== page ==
After the dramatic opening scenes where realism is achieved by using
actual footage of the "Challenger disaster", the movie slowly develops
as the audience begins to realize that what they are experiencing is
not merely a factual drama/documentary about an unfortunate
malfunction, but rather a thriller with "Good Guys" and "Villains" The
choice of William Hurt to play Richard Feynman was brilliant. Hurt is
acknowledged as a character actor who lives and breathes every role
that he accepts and as the movie progresses it is remarkable that the
viewer becomes so involved with the character that they actually forget
that it is an impersonation. Hurt who in real life is a complex, some
say awkward person, brings aspects of his own complexity to the role.
Joanne Whalley is supportive as his wife, but the story is very much that of theoretical physicist Richard Feynman.
Bruce Greenwood is a vital link in the whole drama. He deserves a lot of credit for his strong portrayal of General Kutyna a disciplined loyal military man who acts as the catalyst for the truth to prevail. Greenwood looks like he was born in a uniform. He assumes the role as naturally as if he'd taken leave from the battlefield to make the movie.
Eve Best provides a solid and sensitive performance as Sally Ride (First woman in space). Her role in the Rogers Commission remains a mystery and we only learn of it just before the credits roll.
Brian Dennehy as William P. Rogers (Chairman and, former secretary of state) exudes the physical appearance of a persuasive man who has his own agenda and delivers a powerful performance. Dennehy is a master at conveying meaning in a story merely through the raising of an eyebrow, a glint in his eye or a subtle shift of body position.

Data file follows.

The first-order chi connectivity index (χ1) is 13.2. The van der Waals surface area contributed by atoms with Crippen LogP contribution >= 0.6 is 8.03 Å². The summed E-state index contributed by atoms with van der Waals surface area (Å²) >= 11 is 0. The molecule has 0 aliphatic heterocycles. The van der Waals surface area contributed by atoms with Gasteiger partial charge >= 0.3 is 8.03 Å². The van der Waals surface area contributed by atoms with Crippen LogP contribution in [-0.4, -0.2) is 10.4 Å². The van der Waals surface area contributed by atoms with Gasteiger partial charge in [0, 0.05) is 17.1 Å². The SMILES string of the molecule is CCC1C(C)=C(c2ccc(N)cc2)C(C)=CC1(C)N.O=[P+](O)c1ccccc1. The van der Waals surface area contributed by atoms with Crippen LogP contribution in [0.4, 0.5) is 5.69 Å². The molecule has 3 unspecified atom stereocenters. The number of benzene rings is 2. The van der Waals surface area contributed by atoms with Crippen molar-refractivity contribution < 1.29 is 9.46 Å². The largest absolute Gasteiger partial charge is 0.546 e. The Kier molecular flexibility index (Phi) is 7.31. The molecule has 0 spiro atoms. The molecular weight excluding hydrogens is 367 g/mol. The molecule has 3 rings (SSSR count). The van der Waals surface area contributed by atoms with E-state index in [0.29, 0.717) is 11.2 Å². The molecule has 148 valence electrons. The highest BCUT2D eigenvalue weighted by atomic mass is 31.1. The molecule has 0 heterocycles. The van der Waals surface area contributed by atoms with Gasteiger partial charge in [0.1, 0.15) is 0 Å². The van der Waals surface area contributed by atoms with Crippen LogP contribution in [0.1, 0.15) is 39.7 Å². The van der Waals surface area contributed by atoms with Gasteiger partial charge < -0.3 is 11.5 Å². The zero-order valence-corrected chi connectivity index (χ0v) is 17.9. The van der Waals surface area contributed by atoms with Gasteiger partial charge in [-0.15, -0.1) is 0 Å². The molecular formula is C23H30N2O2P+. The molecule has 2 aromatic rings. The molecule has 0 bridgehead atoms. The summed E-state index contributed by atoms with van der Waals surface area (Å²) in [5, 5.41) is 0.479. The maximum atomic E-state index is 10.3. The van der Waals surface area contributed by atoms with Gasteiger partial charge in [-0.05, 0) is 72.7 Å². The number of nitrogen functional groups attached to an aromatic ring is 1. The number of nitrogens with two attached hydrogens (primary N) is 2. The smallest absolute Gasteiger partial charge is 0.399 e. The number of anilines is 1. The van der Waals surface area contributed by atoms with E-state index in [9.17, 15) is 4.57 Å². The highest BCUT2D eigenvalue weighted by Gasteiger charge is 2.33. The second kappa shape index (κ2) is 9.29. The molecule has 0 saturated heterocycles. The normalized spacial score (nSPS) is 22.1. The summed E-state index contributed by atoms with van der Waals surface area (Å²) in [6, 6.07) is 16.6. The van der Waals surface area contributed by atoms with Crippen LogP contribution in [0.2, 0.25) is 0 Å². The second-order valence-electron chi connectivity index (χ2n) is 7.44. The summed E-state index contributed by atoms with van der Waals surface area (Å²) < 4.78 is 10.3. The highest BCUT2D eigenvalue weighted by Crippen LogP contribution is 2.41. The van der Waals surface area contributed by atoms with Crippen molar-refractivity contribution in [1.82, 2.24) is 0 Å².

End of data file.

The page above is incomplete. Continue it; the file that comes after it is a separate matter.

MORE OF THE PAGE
One needs to make special mention of the good performance by many of the South Africans who were used in supporting roles. In particular Robert Hobbs who plays Allan J Macdonald a man torn between doing what is right whilst realizing the personal cost that might result.
There is no mention of the members who made up the "Rogers Commission". (Not even in the credits). The commission was comprised of some of the most influential members of the military and should surely be identified.
James Hawes directs with firmness and allows the story to flow and develop with fascinating insights into Feynman the scientist, but also Feynman the man and husband who had to fight his own person battles as a subplot.
Lukas Strebel camera shots are interesting. I feel the use of camera positioning where half the frame is blocked was at first novel, but maybe repeated too often and in some scenes it would have been better to allow the subject to take up the full frame.
The ending comes suddenly almost as if the editor had to condense the material into exactly 90 TV minutes. It is rumored that there might be a movie release where the running time will increase to 120 minutes. The Challenger is scheduled for the Discovery channel in the USA in November. Most probably renamed "73" – (Challenger broke apart 73 seconds into its flight).
When Challenger disintegrated 73 seconds into its flight on the morning of 28 January 1986, it represented one of the most shocking events in the history of American spaceflight. A Presidential Commission was immediately convened to explore what had gone wrong, but with the vast complexity of the space shuttle and so many vested interests involved in the investigation, discovering the truth presented an almost impossible challenge. A truly independent member of the investigation was Richard Feynman. One of the most accomplished scientists of his generation, he worked on the Manhattan Project building the first atom bomb and won the Nobel Prize for his breakthroughs in quantum physics. Feynman deployed exceptional integrity, charm and relentless scientific logic to investigate the secrets of the Shuttle disaster and in doing so, helped make the US Space Programme safer.
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